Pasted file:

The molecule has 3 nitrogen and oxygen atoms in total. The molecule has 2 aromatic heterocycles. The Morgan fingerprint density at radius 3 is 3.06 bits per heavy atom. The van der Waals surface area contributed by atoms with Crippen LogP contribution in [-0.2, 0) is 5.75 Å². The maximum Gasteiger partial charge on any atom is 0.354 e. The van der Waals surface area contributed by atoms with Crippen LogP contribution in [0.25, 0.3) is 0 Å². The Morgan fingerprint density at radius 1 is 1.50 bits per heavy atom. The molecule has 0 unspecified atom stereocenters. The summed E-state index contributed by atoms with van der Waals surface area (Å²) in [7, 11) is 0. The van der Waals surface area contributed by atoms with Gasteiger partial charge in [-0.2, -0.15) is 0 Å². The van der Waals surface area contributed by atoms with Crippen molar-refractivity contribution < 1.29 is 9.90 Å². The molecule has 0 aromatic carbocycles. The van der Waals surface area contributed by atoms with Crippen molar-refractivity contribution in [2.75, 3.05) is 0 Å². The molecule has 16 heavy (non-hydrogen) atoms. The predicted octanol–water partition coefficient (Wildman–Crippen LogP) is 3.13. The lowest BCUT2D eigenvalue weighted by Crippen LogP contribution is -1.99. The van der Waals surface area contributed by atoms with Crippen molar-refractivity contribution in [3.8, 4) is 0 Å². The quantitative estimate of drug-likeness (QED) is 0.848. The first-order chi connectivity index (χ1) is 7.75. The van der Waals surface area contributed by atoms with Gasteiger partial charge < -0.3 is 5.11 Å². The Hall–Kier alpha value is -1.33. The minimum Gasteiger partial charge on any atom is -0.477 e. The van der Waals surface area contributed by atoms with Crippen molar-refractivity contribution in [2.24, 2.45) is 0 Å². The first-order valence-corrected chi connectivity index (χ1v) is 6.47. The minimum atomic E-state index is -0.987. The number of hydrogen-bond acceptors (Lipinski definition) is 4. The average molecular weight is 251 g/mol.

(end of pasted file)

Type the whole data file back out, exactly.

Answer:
The molecule has 3 nitrogen and oxygen atoms in total. The molecule has 2 aromatic heterocycles. The Morgan fingerprint density at radius 3 is 3.06 bits per heavy atom. The van der Waals surface area contributed by atoms with Crippen LogP contribution in [-0.2, 0) is 5.75 Å². The maximum Gasteiger partial charge on any atom is 0.354 e. The van der Waals surface area contributed by atoms with Crippen LogP contribution in [0.25, 0.3) is 0 Å². The Morgan fingerprint density at radius 1 is 1.50 bits per heavy atom. The molecule has 0 unspecified atom stereocenters. The summed E-state index contributed by atoms with van der Waals surface area (Å²) in [7, 11) is 0. The van der Waals surface area contributed by atoms with Gasteiger partial charge in [-0.2, -0.15) is 0 Å². The van der Waals surface area contributed by atoms with Crippen molar-refractivity contribution < 1.29 is 9.90 Å². The molecule has 0 aromatic carbocycles. The van der Waals surface area contributed by atoms with Crippen molar-refractivity contribution in [2.75, 3.05) is 0 Å². The molecule has 16 heavy (non-hydrogen) atoms. The predicted octanol–water partition coefficient (Wildman–Crippen LogP) is 3.13. The lowest BCUT2D eigenvalue weighted by Crippen LogP contribution is -1.99. The van der Waals surface area contributed by atoms with Crippen molar-refractivity contribution in [3.8, 4) is 0 Å². The quantitative estimate of drug-likeness (QED) is 0.848. The first-order chi connectivity index (χ1) is 7.75. The van der Waals surface area contributed by atoms with Gasteiger partial charge < -0.3 is 5.11 Å². The Hall–Kier alpha value is -1.33. The minimum Gasteiger partial charge on any atom is -0.477 e. The van der Waals surface area contributed by atoms with Crippen molar-refractivity contribution in [2.24, 2.45) is 0 Å². The first-order valence-corrected chi connectivity index (χ1v) is 6.47. The minimum atomic E-state index is -0.987. The number of hydrogen-bond acceptors (Lipinski definition) is 4. The average molecular weight is 251 g/mol.